There has been a significant delay in the passage of the Offender Rehabilitation Bill through Parliament. The first reading of the Bill in the House of Commons took place on 9 July 2013, but a second reading is yet to be scheduled. Whilst the Howard League welcomes the delay to the privatisation of probation, such a long time period between debates suggests that there are major problems with the proposals. The Howard League is concerned that the Ministry of Justice is attempting to implement the proposals without adhering to proper Parliamentary process. For example, during the third reading of the Offender Rehabilitation Bill in the House of Lords, an amendment successfully moved by Lord Ramsbotham, stated that “no alteration or reform may be made to the structure of the probation service unless the proposals have been laid before, and approved by resolution of, both Houses of Parliament.” The government ignored this amendment and on 19 September officially announced the launch of the competition for contracts. If implemented, the reforms will be one of the biggest changes to our justice system in a generation but there is very little detail about how it will work. Risk is key to the Transforming Rehabilitation proposals – who will supervise people under sentence will be determined by their risk level, with high risk cases remaining in the public sector and all low and medium risk cases (the vast majority) being transferred to private providers. Despite the central importance of risk levels to the proposals a risk assessment tool is yet to be published, or possibly even developed.
Furthermore, probation officers are currently being asked whether they would prefer to stay in the public sector or move to one of the 21 “Crime reduction companies” (CRCs), but they are not being provided with any information with which to make this decision. Probation officers do not know who their employers will be in a CRC , what kind of work they will carry out or what terms and conditions they will be expected to work under. It is unacceptable to put forward radical plans that are central to public safety with so little detail about how it will work and how it will affect the people involved. The probation service has offered to manage these people without additional resources but the government has rejected this proposal, preferring to inject additional public money into private companies to set up a whole new system.
The proposed payment-by-results system poses a particular threat to the supervision of women. Probation interventions for women are usually successful because they are small, local and holistic - they look at each woman as an individual with problems and needs rather than simply as an offender. This approach has a proven track record in helping women turn their lives around as well as reduce reoffending. Under the proposals it is likely that these types of services will eventually lose funding completely. Private companies are very unlikely to subcontract with many women’s services as they are small (and will therefore not provide services across an entire contract area), and more expensive than non-gender specific services. the Howard League is concerned that women will be assigned to community interventions designed only for men with detrimental consequences for their safety, levels of offending and the health and wellbeing of the women involved. Some of these concerns were echoed by the Justice Select Committee’s recent inquiry into Women Offenders.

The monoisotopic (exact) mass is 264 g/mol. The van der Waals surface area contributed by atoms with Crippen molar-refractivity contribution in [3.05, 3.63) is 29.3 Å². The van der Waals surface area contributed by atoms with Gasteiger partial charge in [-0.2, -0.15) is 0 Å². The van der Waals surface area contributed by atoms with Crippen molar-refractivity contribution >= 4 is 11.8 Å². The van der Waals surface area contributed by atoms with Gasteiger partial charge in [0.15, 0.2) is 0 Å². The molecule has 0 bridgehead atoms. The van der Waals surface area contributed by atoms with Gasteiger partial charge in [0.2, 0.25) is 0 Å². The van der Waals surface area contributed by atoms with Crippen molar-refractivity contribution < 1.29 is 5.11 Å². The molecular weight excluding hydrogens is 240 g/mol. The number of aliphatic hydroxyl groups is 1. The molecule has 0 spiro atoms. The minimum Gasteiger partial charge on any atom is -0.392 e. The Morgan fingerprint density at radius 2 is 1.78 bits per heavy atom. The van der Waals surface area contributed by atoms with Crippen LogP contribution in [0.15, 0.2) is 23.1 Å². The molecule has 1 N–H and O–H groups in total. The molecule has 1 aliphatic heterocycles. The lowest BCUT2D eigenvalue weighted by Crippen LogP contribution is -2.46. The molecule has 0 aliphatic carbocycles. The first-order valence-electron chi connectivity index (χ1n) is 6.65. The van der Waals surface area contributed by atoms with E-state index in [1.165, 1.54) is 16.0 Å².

After much delay the Ministry of Justice published its review of the women‟s custodial estate on 25 October 2013. The review stated that two of the 12 women‟s prisons would close and that all remaining prisons would become resettlement prisons. As there will be 21 contract package areas but only 10 remaining women’s prisons a substantial number of female prisoners will be released into an area different to the prison. The review contains no information on how the resettlement prison system will work for women. Female prisoners are being shoehorned into a system designed for men.
PS - For more about the position of women under the TR omnishambles, see today’s piece by Kazuri Homes on the Russell Webster website:-
The reality is there is a surplus of space in the female estate so rather than take this opportunity to incentivise the market to come up with innovative alternative to custody models, they will pass the risk and the responsibility for rehabilitation to outsourced providers.
Only the usual suspect prime providers have the financial resilience for contracts up to £15m in value. The promise that small VSOs will play a part in TR is a sop. “Capacity building” by paying 3SC, ACEVO and others vast amounts for upscaling , spin outs and social enterprise is pointless. The only way this will happen is by becoming part of a supply chain. No bank or social investor will underwrite the risk for a new CRC or a spinout.
The stock take admits that women’s hubs and one stop shops have been successful in reducing reoffending but their funding is to be cut from 2014.
We will lose the women’s champions in probation trusts, the women’s one stop shops and the alternatives to custody pioneered by the third sector.
Can you see Serco paying premiums for crèches and trauma informed, gendered provision?